A majority of his dishes are full of flavors native to Southern Italy, which prides itself on lighter alternatives and fish entrees thanks to its proximity to the sea. But you’ll still find those Italian classics, just with a modern twist – like their lasagna, which is a family recipe, or ravioli made with Atlantic salmon. Don’t miss the zucchini and taglierini – served with a half Maine lobster out of the shell.
“We try to stay away from those heavier options,” Salvadore says. “Our Italian food is the kind of food you can eat every day and still feel good about it.”
Salvadore is a hands-on chef, overseeing everything from growing the herbs in the back to choosing each exotic ingredient used on his menu. While he loves being out on the floor and seeing people enjoy his food, Salvadore says he spends a majority of his time in the back to ensure the quality of his dishes are maintained.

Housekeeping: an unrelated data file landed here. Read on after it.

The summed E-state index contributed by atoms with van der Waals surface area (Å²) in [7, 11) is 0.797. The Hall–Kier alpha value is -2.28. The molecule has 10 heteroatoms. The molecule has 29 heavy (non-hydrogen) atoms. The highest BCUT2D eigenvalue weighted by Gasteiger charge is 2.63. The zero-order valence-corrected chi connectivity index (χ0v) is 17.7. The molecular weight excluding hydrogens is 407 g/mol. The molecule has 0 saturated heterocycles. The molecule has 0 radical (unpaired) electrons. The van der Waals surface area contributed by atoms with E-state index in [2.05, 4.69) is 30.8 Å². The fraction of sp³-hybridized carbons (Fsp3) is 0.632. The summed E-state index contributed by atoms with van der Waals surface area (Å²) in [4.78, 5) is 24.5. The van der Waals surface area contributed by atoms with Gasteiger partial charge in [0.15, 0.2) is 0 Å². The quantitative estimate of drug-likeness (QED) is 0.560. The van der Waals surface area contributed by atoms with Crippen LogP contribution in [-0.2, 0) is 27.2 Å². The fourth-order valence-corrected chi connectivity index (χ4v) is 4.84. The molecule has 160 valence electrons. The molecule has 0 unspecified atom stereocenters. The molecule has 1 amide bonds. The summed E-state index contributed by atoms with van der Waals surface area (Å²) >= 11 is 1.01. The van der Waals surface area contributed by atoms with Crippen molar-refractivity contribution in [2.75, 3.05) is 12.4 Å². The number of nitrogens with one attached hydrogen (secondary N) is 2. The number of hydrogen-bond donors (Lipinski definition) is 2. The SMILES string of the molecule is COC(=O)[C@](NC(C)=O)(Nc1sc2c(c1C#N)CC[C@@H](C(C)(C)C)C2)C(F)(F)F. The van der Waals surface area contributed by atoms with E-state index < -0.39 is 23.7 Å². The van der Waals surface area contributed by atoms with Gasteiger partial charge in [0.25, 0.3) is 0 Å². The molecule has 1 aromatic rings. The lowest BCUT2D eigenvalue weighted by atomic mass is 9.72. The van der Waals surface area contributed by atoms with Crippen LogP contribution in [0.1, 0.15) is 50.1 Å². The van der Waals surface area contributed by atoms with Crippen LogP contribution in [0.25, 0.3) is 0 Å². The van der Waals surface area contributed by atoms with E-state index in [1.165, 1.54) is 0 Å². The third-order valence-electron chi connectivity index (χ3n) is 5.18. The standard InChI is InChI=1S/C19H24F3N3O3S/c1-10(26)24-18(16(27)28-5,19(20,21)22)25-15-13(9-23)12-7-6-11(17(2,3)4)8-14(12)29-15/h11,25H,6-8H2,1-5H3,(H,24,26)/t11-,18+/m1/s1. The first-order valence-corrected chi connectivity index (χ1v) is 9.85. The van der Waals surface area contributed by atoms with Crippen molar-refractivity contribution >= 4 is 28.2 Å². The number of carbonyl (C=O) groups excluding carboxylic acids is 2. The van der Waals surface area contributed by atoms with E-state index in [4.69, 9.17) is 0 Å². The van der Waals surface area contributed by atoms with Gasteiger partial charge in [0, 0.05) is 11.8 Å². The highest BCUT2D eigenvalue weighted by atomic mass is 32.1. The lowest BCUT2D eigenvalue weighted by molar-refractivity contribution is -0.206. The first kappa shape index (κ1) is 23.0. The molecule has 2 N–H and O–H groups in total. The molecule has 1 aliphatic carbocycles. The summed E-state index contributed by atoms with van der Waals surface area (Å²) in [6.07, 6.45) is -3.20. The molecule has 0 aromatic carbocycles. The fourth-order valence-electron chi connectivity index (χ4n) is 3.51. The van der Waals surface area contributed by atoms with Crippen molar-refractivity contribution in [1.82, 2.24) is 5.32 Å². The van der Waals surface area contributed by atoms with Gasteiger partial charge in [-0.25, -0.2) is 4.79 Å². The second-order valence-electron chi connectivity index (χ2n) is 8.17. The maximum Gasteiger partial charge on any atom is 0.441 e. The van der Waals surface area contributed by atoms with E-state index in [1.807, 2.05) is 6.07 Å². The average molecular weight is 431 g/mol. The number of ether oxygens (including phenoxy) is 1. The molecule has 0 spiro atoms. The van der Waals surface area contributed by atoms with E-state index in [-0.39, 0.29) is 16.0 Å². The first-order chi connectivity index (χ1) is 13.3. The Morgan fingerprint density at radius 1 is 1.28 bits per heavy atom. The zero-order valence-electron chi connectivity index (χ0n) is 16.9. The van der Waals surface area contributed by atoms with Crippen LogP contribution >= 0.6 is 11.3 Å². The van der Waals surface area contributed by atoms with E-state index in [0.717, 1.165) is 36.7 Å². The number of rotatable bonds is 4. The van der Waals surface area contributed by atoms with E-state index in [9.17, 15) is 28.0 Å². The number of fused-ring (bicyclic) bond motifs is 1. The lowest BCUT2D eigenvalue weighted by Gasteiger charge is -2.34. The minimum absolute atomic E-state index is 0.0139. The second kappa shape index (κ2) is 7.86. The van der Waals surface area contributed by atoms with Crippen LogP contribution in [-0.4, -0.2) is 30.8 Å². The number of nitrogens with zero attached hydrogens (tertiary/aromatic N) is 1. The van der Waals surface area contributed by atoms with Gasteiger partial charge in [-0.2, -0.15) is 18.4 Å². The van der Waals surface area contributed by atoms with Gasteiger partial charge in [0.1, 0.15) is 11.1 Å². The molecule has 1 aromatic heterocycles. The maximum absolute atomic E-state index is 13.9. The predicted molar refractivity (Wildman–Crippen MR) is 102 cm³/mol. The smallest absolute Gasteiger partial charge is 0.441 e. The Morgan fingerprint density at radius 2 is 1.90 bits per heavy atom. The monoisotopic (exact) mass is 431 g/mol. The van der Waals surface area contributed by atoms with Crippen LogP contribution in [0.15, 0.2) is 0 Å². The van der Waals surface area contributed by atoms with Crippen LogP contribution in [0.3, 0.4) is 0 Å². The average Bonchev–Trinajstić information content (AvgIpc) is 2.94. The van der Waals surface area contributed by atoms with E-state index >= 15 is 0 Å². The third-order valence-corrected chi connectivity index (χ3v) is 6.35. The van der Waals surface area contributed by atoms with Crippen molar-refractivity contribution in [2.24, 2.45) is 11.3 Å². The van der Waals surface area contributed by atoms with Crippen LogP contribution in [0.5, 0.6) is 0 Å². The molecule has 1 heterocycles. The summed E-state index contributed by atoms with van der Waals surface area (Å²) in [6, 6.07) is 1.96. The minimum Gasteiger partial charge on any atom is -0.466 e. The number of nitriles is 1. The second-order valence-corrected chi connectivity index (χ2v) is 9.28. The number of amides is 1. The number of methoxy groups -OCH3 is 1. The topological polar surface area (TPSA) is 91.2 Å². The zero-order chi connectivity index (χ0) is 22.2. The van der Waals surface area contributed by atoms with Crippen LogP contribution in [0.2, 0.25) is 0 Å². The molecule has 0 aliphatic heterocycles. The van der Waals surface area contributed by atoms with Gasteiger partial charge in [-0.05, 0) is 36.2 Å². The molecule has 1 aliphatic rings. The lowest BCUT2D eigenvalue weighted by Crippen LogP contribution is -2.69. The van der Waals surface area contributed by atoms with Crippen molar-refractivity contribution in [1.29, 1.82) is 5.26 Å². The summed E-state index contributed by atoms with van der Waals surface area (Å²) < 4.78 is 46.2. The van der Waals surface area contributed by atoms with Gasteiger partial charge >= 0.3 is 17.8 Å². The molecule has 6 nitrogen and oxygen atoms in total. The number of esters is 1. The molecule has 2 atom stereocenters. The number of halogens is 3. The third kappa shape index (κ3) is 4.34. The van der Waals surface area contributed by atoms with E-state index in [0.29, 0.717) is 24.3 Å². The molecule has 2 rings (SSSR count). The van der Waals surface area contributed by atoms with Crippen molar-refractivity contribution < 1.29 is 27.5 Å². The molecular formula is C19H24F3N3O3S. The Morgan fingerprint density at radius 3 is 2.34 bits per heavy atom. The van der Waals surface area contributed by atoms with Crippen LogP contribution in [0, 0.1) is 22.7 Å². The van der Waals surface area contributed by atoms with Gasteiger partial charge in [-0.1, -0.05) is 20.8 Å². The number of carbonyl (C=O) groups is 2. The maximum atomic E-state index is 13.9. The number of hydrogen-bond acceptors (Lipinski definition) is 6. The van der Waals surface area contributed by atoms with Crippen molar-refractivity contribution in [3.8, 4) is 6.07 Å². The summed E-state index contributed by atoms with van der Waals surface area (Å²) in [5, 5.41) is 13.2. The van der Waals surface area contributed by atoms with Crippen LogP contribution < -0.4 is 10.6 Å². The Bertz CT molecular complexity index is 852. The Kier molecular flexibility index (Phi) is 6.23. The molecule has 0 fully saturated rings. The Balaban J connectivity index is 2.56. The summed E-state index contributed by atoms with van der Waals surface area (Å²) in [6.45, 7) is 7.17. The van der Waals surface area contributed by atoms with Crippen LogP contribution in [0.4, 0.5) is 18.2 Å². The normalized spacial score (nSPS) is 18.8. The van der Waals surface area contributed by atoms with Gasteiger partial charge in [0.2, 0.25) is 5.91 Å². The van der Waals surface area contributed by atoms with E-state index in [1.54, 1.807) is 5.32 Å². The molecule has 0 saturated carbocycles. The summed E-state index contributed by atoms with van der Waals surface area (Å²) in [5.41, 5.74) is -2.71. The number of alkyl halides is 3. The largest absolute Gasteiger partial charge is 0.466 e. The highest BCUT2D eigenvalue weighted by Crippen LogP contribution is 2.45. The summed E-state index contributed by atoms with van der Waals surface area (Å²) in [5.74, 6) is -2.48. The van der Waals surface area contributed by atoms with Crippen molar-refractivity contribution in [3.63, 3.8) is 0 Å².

“I’m always running back in the kitchen to make sure that everything is coming out right and stays authentic,” Salvadore says. “I mean it’s an Italian restaurant, and I’m an Italian chef, so it’s an authentic experience.”
The Londoner | England
Take a jump across the pond without the jet lag by stopping at The Londoner. The Colleyville neighborhood pub offers a wide variety of British favorites all in a warm environment.
“People should expect a cozy, friendly environment,” Charlotte Tate, The Londoner’s business manager says. “We have a lot of regular customers that are treated like family, which is the appeal of pubs back home.”
Whether you stop by for a pint while playing darts or sit down to a hot plate of classic Fish and Chips or Shepherd’s Pie, you’re sure to leave with a smile.
“People tend to think of British food as bland, and at The Londoner, our guests are pleasantly surprised by the quality of the food,” Tate says. “We have traditional British dishes including Scotch Eggs, Fish and Chips and Sticky toffee pudding…”
After you pull up a stool to the bar, ask your server about their rotating brews to see if they have something new on tap. Then sit back to enjoy a night out with friends or catch a football (soccer) or rugby match with other local fans. With all the excitement that comes with their watch parties, it feels like these games are happening just down the street instead of on the other side of the globe.
Boi Na Braza | Brazil